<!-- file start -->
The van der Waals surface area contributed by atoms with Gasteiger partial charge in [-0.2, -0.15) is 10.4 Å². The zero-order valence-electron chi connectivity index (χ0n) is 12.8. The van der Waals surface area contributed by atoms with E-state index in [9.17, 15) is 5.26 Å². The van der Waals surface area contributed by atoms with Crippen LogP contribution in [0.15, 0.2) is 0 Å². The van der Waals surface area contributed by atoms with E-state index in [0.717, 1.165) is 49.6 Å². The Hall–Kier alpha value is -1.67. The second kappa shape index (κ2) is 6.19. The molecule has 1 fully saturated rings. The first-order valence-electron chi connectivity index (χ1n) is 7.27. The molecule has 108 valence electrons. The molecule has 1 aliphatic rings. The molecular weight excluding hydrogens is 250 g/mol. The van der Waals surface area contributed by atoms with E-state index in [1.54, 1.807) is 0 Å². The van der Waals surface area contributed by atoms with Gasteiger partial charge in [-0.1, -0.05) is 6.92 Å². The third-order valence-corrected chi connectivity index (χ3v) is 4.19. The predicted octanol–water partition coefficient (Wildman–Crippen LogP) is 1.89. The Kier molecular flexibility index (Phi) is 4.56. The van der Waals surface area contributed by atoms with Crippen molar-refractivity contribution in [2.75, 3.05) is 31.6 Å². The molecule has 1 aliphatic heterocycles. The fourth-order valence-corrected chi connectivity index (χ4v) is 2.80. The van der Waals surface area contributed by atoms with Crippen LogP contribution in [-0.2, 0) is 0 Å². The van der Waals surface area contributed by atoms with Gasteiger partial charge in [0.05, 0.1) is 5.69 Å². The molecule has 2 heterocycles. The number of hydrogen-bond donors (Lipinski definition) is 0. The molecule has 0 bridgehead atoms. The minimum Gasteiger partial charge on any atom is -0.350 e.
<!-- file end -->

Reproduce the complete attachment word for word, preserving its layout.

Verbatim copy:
The van der Waals surface area contributed by atoms with Gasteiger partial charge in [-0.2, -0.15) is 10.4 Å². The zero-order valence-electron chi connectivity index (χ0n) is 12.8. The van der Waals surface area contributed by atoms with E-state index in [9.17, 15) is 5.26 Å². The van der Waals surface area contributed by atoms with Crippen LogP contribution in [0.15, 0.2) is 0 Å². The van der Waals surface area contributed by atoms with E-state index in [0.717, 1.165) is 49.6 Å². The Hall–Kier alpha value is -1.67. The second kappa shape index (κ2) is 6.19. The molecule has 1 fully saturated rings. The first-order valence-electron chi connectivity index (χ1n) is 7.27. The molecule has 108 valence electrons. The molecule has 1 aliphatic rings. The molecular weight excluding hydrogens is 250 g/mol. The van der Waals surface area contributed by atoms with E-state index in [1.54, 1.807) is 0 Å². The van der Waals surface area contributed by atoms with Gasteiger partial charge in [-0.1, -0.05) is 6.92 Å². The third-order valence-corrected chi connectivity index (χ3v) is 4.19. The predicted octanol–water partition coefficient (Wildman–Crippen LogP) is 1.89. The Kier molecular flexibility index (Phi) is 4.56. The van der Waals surface area contributed by atoms with Crippen molar-refractivity contribution in [2.75, 3.05) is 31.6 Å². The molecule has 1 aliphatic heterocycles. The fourth-order valence-corrected chi connectivity index (χ4v) is 2.80. The van der Waals surface area contributed by atoms with Crippen LogP contribution in [-0.2, 0) is 0 Å². The van der Waals surface area contributed by atoms with Gasteiger partial charge in [0.05, 0.1) is 5.69 Å². The molecule has 2 heterocycles. The number of hydrogen-bond donors (Lipinski definition) is 0. The molecule has 0 bridgehead atoms. The minimum Gasteiger partial charge on any atom is -0.350 e.